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Homeless food case costs Albuquerque $120,000

ALBUQUERQUE, N.M. — Three arrested as they helped needy

The city has shelled out more than $120,000 as part of a civil settlement to men arrested in 2010 for feeding homeless people Downtown.

Alfonso Hernandez and two others were feeding homeless people on the Fourth Street Mall in September 2010 when officers approached them demanding to see a permit.

When they refused, they were arrested and booked on counts including inciting a riot, refusing to obey an officer, resisting arrest and failure to have a required permit.


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After a year of legal battles, the charges were dismissed, but not before each of the men filed civil rights lawsuits. Hernandez’s lawsuit claims First and Fourth Amendment violations

Hernandez received a $45,000 settlement from the suit, which was settled last week, and his two partners each received $40,000. Hernandez says the city got off easy.

Nonetheless, he said the settlement should let others know that they should not worry about feeding the needy.

“This should send a message out that they can exercise their faith freely,” Hernandez said Saturday. “They don’t have to worry about the city hassling them.”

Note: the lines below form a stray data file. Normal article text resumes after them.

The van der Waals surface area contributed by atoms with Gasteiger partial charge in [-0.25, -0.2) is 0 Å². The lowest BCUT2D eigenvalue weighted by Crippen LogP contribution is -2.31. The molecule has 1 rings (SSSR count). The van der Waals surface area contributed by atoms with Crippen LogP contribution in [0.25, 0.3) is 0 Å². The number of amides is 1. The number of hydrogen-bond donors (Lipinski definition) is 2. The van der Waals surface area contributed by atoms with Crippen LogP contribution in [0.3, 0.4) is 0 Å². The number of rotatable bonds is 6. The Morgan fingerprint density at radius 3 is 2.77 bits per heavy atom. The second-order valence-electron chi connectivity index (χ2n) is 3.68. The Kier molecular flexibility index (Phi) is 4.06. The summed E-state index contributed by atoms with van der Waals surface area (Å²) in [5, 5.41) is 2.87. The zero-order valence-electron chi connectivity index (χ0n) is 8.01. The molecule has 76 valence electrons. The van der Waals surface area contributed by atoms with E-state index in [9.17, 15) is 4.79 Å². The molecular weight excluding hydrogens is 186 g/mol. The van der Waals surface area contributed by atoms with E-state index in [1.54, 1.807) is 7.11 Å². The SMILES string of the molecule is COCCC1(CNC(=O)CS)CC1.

In a statement from Mayor Richard Berry’s office, a spokeswoman said he appreciates Hernandez and other faith-based groups’ compulsion to help the homeless. However, the spokeswoman said, the city also has a responsibility to look out for small businesses who might feel gathered homeless people hurt their business.

“There are small business owners who have concerns that the feeding activities by local groups disrupt their ability run their businesses,” spokeswoman Dayna Gardner said in the statement. “The Mayor will continue working to strike a balance between the needs of those who serve the homeless and the small business community.”

Hernandez pointed out that his group handed out food on Sundays when no Fourth Street Mall businesses are open.

The group will continue feeding homeless people on Sundays, he said.

Hernandez said he’ll use the money as a tithe to his church, for gifts and for taxes, and he’ll distribute the rest “as widely as possible.”